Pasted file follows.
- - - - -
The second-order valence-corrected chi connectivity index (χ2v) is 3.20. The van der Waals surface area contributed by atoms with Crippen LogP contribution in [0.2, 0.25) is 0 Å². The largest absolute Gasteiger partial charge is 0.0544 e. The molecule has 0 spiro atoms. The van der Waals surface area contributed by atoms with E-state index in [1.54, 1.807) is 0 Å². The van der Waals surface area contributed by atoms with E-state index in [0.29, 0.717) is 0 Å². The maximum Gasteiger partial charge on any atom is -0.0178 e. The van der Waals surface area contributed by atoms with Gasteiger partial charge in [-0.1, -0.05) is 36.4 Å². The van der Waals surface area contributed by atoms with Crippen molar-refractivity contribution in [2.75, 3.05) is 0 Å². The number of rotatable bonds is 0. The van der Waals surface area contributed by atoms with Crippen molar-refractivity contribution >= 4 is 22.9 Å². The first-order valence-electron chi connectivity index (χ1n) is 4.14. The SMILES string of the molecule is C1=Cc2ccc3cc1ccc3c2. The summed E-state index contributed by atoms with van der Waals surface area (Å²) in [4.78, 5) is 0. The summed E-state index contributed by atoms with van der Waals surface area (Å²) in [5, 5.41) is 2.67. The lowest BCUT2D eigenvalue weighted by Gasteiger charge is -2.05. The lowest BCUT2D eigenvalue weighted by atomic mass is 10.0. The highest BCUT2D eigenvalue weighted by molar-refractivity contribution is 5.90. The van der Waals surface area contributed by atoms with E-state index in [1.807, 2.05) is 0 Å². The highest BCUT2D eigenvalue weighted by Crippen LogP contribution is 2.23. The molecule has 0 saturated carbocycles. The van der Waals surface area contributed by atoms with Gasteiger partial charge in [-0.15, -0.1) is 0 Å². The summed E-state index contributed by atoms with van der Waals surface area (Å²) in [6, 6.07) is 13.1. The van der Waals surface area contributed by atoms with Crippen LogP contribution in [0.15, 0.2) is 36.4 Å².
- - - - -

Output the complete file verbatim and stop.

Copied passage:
The second-order valence-corrected chi connectivity index (χ2v) is 3.20. The van der Waals surface area contributed by atoms with Crippen LogP contribution in [0.2, 0.25) is 0 Å². The largest absolute Gasteiger partial charge is 0.0544 e. The molecule has 0 spiro atoms. The van der Waals surface area contributed by atoms with E-state index in [1.54, 1.807) is 0 Å². The van der Waals surface area contributed by atoms with E-state index in [0.29, 0.717) is 0 Å². The maximum Gasteiger partial charge on any atom is -0.0178 e. The van der Waals surface area contributed by atoms with Gasteiger partial charge in [-0.1, -0.05) is 36.4 Å². The van der Waals surface area contributed by atoms with Crippen molar-refractivity contribution in [2.75, 3.05) is 0 Å². The number of rotatable bonds is 0. The van der Waals surface area contributed by atoms with Crippen molar-refractivity contribution >= 4 is 22.9 Å². The first-order valence-electron chi connectivity index (χ1n) is 4.14. The SMILES string of the molecule is C1=Cc2ccc3cc1ccc3c2. The summed E-state index contributed by atoms with van der Waals surface area (Å²) in [4.78, 5) is 0. The summed E-state index contributed by atoms with van der Waals surface area (Å²) in [5, 5.41) is 2.67. The lowest BCUT2D eigenvalue weighted by Gasteiger charge is -2.05. The lowest BCUT2D eigenvalue weighted by atomic mass is 10.0. The highest BCUT2D eigenvalue weighted by molar-refractivity contribution is 5.90. The van der Waals surface area contributed by atoms with E-state index in [1.807, 2.05) is 0 Å². The highest BCUT2D eigenvalue weighted by Crippen LogP contribution is 2.23. The molecule has 0 saturated carbocycles. The van der Waals surface area contributed by atoms with Gasteiger partial charge in [-0.15, -0.1) is 0 Å². The summed E-state index contributed by atoms with van der Waals surface area (Å²) in [6, 6.07) is 13.1. The van der Waals surface area contributed by atoms with Crippen LogP contribution in [0.15, 0.2) is 36.4 Å².